Hyderabad, July 4: The city task force police on Friday arrested two persons who were attempting to sell leopard skin in the city. B. Ram Reddy, 30 a native of Kurnool and N. Shiva Prasad, 35, a native of Prakasam district were arrested. Ram Reddy, a farmer trapped the leopards in his field located near Nallamala Forest. The accused and his broker, Shiva Prasad, were offering to sell the two skins at Rs 2 lakh each.

Hyderabad July 3: The Hyderabad Metropolitan Water Supply and Sewerage Board does not have the money to execute the Rs 3,300 crore project to bring Godavari water to the city. Despite not having a single penny in its coffers, the Water Board has invited tenders for the project under pressure from the State government which wants to launch it in the election year. All the Water Board has is to rely on is the promise made by the State government that it would provide funds of its own, apart from getting Central grants under the Jawaharlal Nehru National Urban Renewal Mission.

Hyderabad, July 2: Flat owners of the city will now have to pay Rs 125 per month as water and sewerage cess. The Hyderabad Metropolitan water Supply and Sewerage Board has decided to levy the cess from this month after a division bench of the High Court suspended the annulment of the relevant order by a single bench six months ago.

Hyderabad, June 30: What do trees and plants have to do with the research output of an institution? Scientists at the National Geophysical Research Institute in Hyderabad believe that greenery on their campus is helping them produce more research papers than their counterparts elsewhere in the world. The NGRI has about 16,400 trees on its campus at Habsiguda. It is going to lose about 300 trees to road widening which the institute plans to compensate by planting 4,000 trees.

the stage is set for the metro project in Hyderabad. The first phase of the Rs 9,696 crore project will begin next year and the city

The citizens of Greater Hyderabad can boast of having good healthcare services, international airport, world class research and educational institutions among other things. But when it comes to monsoon, the city roads turn into virtual swimming pools. Even 11 mm or 1.1 cm of rainfall in an hour inundates the main roads resulting in traffic chaos. Houses in the low-lying areas are marooned and the inhabitants have to shift to community halls or schools.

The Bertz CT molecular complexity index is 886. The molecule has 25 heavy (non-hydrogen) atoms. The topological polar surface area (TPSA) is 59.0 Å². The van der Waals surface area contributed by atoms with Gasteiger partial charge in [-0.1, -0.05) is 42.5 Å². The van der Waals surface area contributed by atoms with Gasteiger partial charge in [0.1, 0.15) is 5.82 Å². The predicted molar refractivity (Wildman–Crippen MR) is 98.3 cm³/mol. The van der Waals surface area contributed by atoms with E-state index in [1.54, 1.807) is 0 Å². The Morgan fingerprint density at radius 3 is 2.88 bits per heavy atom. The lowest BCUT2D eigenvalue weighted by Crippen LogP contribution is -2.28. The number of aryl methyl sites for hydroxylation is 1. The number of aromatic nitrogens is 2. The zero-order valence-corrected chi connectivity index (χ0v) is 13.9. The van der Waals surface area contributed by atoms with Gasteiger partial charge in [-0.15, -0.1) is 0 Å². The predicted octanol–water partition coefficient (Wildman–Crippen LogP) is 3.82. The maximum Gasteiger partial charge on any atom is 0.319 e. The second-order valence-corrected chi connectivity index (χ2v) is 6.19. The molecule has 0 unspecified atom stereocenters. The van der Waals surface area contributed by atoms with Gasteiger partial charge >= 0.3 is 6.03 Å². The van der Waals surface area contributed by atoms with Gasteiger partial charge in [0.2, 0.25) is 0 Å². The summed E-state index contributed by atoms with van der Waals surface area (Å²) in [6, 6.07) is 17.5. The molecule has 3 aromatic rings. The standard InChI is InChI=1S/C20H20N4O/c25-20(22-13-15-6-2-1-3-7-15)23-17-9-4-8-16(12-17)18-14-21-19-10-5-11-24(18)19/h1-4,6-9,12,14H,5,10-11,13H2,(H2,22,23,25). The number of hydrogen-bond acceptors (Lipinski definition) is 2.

Speakers who participated at an open forum against the elevated Hyderabad Metro Rail project on Sunday expressed fear that the Rs 10,000-crore project turn into a real estate development scheme. Eminent architect from New Delhi, Mr Kuldip Singh, said the Delhi Metro Rail Corporation was acquiring land across the city and handing it over to the Delhi metro rail.

The state government on Wednesday launched a fresh round of regularisation for land declared as surplus under the Urban Land Ceiling Act, which was repealed recently. The lands which to be regularised are those which had been taken into possession by the government but were later encroached upon. Applications for regularisation can be submitted till August 30, 2008 .

The Opposition parties on Tuesday asked the the state government to keep the Rs 10,000-crore Hyderabad Metro Rail Project in abeyance for six months. Mr P.L. Srinivas of the Telugu Desam, Mr Bandaru Dattatreya of the BJP, Mr Ramulu Naik of the TRS, Mr Y. Venkateswara Rao of the CPI(M) and Mr K. Srinivasa Rao of the Lok Satta, requested the government to keep the opening of financial bids and awarding of contracts on hold.

Before it became a hi-tec city, Hyderabad was famously known as the city of lakes. There are over 532 water bodies in and around the state capital with Hussainsagar Lake being the most prominent one. However, rapid urbanisation in the past few decades has all but destroyed the water bodies in the city. The unending discharge of domestic and industrial effluents and sewerage has turn-ed the once-pristine lakes into cesspools. All this has also caused widespread ecological degeneration.

Pages